Adoption of National Science and Mathematics Standards
In 1991, Jonathan Kozol published Savage Inequalities, a book that dramatically made public what most people who visit schools have always known – that American children experience shockingly different conditions of schooling. These differences are even more likely to be exacerbated in science education, the most resource-dependent of the academic subjects. Children cannot learn what is not taught. For instance, only 45% of eighth graders report that they do science experiments each week, and only about 52% of the nation’s eighth grade science teachers feel that they have enough materials to teach science.
With the movement toward new standards, some educators and policy-makers fear that simply changing standards without changing the education system that distributes opportunities to learn could result in even greater inequities for children who are poor, in minority groups, learning English as a second language, attending poor schools, or have disabilities. We can define “opportunity to learn” to include the presence of decent, safe science classrooms, certified, qualified science teachers, professional development opportunities for teachers, textbooks, supplies, laboratory equipment, and access to new technology. Crucial to successful adoption of the new science reforms are teachers who understand the reforms well and can translate them into practice. This issue of fidelity between intended reforms and classroom implementation is significant, especially since the existing research suggests that it is hard to achieve.
Professional development is one answer, but the type of professional development needed for science and mathematics reform must be comprehensive, and probably expensive. If successful science and math reform is dependent upon resources as defined above, then poor schools and students could find themselves even further behind as a result of the reform. In a national study of school-level reform of mathematics, it was found that 69 percent of the schools that were involved in significant efforts to improve mathematics defined themselves as “suburban.” These results suggest that opportunity to learn is further limited and stratified; new initiatives are designed to counteract this problem, aiming reform funds at urban schools that are disproportionately poor and disproportionately populated by diverse learners.
The concerns about opportunity to learn are magnified when considering various populations. For instance, do female students in classrooms where gender biases flourish have an equal opportunity to learn? Students who are learning to speak English and students with disabilities have experienced similarly impoverished resources in science and mathematics classrooms as do children in poor schools. What might be done to improve their opportunity to learn, if science and math for all is the goal?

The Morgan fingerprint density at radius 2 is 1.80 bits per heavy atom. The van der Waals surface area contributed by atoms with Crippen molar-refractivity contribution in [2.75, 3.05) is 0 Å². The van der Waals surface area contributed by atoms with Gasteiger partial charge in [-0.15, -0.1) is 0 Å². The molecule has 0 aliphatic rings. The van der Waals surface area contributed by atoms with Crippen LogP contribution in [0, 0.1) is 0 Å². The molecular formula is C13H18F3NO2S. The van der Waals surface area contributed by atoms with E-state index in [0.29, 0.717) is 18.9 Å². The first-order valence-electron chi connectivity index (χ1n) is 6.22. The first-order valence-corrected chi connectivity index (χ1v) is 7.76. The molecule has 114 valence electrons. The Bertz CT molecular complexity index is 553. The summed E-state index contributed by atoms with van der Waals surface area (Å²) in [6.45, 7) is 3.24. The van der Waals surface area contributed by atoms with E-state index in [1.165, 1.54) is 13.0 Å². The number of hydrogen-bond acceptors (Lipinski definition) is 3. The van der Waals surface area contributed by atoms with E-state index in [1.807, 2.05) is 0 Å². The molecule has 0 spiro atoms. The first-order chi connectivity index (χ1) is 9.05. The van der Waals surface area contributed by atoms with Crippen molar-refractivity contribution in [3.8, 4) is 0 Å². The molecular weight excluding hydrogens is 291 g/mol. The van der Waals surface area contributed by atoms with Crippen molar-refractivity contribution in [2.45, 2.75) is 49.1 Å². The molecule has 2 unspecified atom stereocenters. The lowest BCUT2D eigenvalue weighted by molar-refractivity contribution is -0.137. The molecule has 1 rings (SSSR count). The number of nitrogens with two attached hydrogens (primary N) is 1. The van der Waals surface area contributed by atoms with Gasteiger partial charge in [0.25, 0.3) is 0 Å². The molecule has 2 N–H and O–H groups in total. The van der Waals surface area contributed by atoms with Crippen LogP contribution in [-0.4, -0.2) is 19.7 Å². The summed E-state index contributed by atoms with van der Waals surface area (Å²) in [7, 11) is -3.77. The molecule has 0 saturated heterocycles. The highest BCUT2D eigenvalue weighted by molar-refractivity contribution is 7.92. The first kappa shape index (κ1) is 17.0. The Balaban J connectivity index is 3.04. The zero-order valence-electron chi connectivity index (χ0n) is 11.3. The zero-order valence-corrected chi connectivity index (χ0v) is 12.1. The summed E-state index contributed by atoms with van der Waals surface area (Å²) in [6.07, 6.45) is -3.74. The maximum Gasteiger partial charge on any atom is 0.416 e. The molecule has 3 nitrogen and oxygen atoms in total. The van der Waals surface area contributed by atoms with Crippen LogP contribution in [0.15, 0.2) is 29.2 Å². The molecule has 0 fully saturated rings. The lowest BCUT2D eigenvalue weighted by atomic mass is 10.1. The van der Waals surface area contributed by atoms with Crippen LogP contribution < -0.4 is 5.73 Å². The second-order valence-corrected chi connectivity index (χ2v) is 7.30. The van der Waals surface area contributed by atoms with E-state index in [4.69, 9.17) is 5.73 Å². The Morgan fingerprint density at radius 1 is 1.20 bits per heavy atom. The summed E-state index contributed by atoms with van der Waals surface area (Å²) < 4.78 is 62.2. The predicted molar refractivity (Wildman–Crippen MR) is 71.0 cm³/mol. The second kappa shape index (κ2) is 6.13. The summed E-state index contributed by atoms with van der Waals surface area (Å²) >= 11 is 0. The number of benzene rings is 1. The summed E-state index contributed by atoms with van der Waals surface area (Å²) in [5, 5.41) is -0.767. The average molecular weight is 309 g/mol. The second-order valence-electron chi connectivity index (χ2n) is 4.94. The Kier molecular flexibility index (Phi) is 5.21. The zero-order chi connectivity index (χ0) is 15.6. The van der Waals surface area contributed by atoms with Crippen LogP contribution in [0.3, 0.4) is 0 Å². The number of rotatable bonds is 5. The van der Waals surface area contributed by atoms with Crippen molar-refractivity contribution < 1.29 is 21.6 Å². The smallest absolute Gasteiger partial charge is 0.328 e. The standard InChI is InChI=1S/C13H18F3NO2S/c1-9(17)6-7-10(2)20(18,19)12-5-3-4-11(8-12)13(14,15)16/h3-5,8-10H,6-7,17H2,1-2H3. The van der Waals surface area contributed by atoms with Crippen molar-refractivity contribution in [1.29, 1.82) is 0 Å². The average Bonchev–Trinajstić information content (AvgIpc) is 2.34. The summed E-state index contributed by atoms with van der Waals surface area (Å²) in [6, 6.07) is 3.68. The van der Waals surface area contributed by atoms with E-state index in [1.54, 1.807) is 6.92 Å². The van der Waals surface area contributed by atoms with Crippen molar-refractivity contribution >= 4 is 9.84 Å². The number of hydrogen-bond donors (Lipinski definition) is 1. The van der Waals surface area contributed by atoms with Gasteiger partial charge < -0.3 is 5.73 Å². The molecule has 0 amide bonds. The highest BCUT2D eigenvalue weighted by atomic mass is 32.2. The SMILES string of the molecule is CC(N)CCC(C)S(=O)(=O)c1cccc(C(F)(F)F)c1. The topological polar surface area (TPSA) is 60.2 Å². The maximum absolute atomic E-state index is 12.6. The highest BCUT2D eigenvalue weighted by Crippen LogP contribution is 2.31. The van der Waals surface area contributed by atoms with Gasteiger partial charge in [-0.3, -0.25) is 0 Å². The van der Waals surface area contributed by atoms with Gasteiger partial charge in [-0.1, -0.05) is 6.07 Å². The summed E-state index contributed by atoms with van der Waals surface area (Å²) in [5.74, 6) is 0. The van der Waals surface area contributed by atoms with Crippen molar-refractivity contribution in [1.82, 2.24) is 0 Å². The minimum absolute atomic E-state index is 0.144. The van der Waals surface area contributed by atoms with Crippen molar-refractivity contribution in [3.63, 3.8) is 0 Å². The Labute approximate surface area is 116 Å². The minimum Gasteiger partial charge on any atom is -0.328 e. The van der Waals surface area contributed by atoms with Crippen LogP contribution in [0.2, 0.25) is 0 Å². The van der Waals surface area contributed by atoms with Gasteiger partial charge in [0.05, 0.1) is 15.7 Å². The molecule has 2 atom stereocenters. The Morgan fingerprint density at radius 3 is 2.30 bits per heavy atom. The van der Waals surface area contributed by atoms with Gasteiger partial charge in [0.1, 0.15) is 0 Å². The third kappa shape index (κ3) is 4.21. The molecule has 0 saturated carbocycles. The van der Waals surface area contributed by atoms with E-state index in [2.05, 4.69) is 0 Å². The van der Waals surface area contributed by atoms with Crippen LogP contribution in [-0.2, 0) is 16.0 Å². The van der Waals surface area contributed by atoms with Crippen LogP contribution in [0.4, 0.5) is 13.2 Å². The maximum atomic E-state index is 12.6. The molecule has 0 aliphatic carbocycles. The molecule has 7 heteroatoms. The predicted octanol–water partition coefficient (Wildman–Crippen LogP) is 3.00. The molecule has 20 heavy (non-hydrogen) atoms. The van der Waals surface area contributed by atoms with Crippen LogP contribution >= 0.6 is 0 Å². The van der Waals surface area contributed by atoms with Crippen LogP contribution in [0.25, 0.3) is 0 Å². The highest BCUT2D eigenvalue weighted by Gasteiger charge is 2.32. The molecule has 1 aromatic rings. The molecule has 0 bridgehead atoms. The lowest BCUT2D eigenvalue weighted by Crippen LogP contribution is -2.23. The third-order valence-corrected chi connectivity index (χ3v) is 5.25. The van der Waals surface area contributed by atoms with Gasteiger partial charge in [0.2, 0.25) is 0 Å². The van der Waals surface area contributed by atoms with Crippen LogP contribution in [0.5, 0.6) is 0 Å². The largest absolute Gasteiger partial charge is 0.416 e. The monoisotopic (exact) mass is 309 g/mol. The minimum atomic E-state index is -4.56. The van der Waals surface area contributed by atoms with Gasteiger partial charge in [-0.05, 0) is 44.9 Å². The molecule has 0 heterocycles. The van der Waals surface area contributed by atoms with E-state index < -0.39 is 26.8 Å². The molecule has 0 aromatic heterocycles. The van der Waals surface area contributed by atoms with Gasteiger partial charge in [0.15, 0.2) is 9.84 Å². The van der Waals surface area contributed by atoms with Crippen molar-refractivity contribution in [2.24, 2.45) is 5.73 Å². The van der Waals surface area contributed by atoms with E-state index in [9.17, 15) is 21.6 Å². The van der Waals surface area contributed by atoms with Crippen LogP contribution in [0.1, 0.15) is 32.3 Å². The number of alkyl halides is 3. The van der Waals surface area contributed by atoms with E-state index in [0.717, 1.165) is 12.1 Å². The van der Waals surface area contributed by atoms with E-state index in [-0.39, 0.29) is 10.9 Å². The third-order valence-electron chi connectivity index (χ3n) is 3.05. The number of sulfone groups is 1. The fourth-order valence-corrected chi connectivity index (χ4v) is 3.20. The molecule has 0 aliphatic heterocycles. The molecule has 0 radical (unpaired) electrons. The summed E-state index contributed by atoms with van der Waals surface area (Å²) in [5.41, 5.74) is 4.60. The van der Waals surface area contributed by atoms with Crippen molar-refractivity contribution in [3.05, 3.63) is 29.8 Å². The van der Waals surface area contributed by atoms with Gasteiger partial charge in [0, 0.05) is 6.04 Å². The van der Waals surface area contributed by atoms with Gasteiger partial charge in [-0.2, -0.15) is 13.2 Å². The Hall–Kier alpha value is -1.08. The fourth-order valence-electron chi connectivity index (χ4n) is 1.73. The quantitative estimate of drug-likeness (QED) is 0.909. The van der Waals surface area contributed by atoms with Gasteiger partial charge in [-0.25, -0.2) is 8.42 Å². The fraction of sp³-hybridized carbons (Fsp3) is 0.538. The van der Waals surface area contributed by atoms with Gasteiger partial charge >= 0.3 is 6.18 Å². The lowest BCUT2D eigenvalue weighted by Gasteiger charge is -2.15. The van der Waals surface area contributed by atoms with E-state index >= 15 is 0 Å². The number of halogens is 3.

Science and mathematics reform may require significant changes in school organization. Teacher participation in decision-making and the redefinition of professional development as an in-school, real-time activity are bound to have an impact on school organization. The new reform suggests that traditional science education with its one-subject-per-year, layer-cake approach be replaced by integrated science that will require what its name indicates, scope, sequence, and coordination, and a different sort of school organization than currently exists.
In order for science and mathematics teachers to work collaboratively on integrated material, common planning time may be necessary. This may be broadened to include teachers from across the curriculum. Teachers of math and science may form teams that include special education and ESL/bilingual teachers, as is already happening in some schools. Longer time blocks to allow for extensive hands-on activities may be required. The demand for access to computer labs in some schools increases as more teachers build those activities into their schedule.
The whole-school reform efforts have encouraged educators to offer a single curriculum that allows all students to have access to high level learning. Ability grouping or tracking is an issue that has been re-examined in the effort to teach all students science and mathematics. Current empirical research on tracking directly dealing with science education is in short supply, although there are more studies available for mathematics. But there is an abundance of empirical research and meta-analyses on tracking in general, substantial qualitative research on the subject, and sophisticated mathematical analysis and modeling of the related subject of student course selection patterns in science and mathematics.